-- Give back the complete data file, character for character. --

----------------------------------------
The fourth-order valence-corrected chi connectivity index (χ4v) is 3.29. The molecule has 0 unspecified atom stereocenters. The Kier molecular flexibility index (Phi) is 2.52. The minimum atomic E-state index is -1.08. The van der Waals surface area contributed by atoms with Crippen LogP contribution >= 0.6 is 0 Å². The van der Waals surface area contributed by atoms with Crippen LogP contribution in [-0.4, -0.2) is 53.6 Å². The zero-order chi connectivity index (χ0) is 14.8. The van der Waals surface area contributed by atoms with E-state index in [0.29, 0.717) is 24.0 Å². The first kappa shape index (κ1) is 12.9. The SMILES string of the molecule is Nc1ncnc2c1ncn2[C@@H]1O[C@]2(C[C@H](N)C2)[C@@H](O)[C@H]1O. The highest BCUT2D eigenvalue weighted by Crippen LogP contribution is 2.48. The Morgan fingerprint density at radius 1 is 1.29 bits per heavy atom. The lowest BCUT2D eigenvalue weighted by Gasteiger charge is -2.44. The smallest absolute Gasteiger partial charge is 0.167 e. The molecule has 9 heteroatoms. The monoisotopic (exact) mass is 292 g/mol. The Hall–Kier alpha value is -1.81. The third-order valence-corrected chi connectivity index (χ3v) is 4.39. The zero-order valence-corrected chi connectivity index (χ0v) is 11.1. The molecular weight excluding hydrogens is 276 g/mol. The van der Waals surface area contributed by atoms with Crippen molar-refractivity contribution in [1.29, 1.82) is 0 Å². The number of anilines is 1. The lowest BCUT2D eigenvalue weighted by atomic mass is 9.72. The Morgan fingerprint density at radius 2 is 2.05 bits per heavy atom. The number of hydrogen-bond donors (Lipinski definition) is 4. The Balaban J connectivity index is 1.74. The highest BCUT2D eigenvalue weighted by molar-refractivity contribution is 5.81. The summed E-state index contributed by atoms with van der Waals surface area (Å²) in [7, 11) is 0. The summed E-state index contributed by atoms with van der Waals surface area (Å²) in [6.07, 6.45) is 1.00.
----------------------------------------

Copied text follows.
The fourth-order valence-corrected chi connectivity index (χ4v) is 3.29. The molecule has 0 unspecified atom stereocenters. The Kier molecular flexibility index (Phi) is 2.52. The minimum atomic E-state index is -1.08. The van der Waals surface area contributed by atoms with Crippen LogP contribution >= 0.6 is 0 Å². The van der Waals surface area contributed by atoms with Crippen LogP contribution in [-0.4, -0.2) is 53.6 Å². The zero-order chi connectivity index (χ0) is 14.8. The van der Waals surface area contributed by atoms with E-state index in [0.29, 0.717) is 24.0 Å². The first kappa shape index (κ1) is 12.9. The SMILES string of the molecule is Nc1ncnc2c1ncn2[C@@H]1O[C@]2(C[C@H](N)C2)[C@@H](O)[C@H]1O. The highest BCUT2D eigenvalue weighted by Crippen LogP contribution is 2.48. The Morgan fingerprint density at radius 1 is 1.29 bits per heavy atom. The lowest BCUT2D eigenvalue weighted by Gasteiger charge is -2.44. The smallest absolute Gasteiger partial charge is 0.167 e. The molecule has 9 heteroatoms. The monoisotopic (exact) mass is 292 g/mol. The Hall–Kier alpha value is -1.81. The third-order valence-corrected chi connectivity index (χ3v) is 4.39. The zero-order valence-corrected chi connectivity index (χ0v) is 11.1. The molecular weight excluding hydrogens is 276 g/mol. The van der Waals surface area contributed by atoms with Crippen molar-refractivity contribution in [1.29, 1.82) is 0 Å². The number of anilines is 1. The lowest BCUT2D eigenvalue weighted by atomic mass is 9.72. The Morgan fingerprint density at radius 2 is 2.05 bits per heavy atom. The number of hydrogen-bond donors (Lipinski definition) is 4. The Balaban J connectivity index is 1.74. The highest BCUT2D eigenvalue weighted by molar-refractivity contribution is 5.81. The summed E-state index contributed by atoms with van der Waals surface area (Å²) in [7, 11) is 0. The summed E-state index contributed by atoms with van der Waals surface area (Å²) in [6.07, 6.45) is 1.00.